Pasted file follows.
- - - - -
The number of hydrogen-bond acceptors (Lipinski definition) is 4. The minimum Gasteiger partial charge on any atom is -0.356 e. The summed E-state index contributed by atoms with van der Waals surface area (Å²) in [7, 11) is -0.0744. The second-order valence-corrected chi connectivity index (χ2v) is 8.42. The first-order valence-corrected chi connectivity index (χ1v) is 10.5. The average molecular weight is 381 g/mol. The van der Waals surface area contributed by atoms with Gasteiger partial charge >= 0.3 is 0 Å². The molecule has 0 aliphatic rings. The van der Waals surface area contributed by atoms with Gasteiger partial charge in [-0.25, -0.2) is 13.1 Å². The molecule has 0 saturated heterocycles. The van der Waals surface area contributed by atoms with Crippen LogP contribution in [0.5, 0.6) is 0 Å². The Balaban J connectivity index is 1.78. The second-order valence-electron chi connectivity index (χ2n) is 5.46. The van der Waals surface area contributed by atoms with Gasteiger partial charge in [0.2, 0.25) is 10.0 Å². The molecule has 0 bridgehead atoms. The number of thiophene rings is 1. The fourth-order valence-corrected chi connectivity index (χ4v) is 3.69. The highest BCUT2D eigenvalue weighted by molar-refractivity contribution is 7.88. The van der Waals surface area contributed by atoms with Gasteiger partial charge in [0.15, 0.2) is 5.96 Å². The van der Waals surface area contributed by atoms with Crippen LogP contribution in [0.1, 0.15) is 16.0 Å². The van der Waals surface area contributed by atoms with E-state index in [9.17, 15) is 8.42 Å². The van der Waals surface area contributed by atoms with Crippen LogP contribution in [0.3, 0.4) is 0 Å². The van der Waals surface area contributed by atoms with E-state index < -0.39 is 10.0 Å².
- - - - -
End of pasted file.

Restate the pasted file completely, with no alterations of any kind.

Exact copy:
The number of hydrogen-bond acceptors (Lipinski definition) is 4. The minimum Gasteiger partial charge on any atom is -0.356 e. The summed E-state index contributed by atoms with van der Waals surface area (Å²) in [7, 11) is -0.0744. The second-order valence-corrected chi connectivity index (χ2v) is 8.42. The first-order valence-corrected chi connectivity index (χ1v) is 10.5. The average molecular weight is 381 g/mol. The van der Waals surface area contributed by atoms with Gasteiger partial charge >= 0.3 is 0 Å². The molecule has 0 aliphatic rings. The van der Waals surface area contributed by atoms with Gasteiger partial charge in [-0.25, -0.2) is 13.1 Å². The molecule has 0 saturated heterocycles. The van der Waals surface area contributed by atoms with Crippen LogP contribution in [0.5, 0.6) is 0 Å². The Balaban J connectivity index is 1.78. The second-order valence-electron chi connectivity index (χ2n) is 5.46. The van der Waals surface area contributed by atoms with Gasteiger partial charge in [0.2, 0.25) is 10.0 Å². The molecule has 0 bridgehead atoms. The number of thiophene rings is 1. The fourth-order valence-corrected chi connectivity index (χ4v) is 3.69. The highest BCUT2D eigenvalue weighted by molar-refractivity contribution is 7.88. The van der Waals surface area contributed by atoms with Gasteiger partial charge in [0.15, 0.2) is 5.96 Å². The van der Waals surface area contributed by atoms with Crippen LogP contribution in [0.1, 0.15) is 16.0 Å². The van der Waals surface area contributed by atoms with E-state index in [9.17, 15) is 8.42 Å². The van der Waals surface area contributed by atoms with Crippen LogP contribution in [0.3, 0.4) is 0 Å². The van der Waals surface area contributed by atoms with E-state index < -0.39 is 10.0 Å².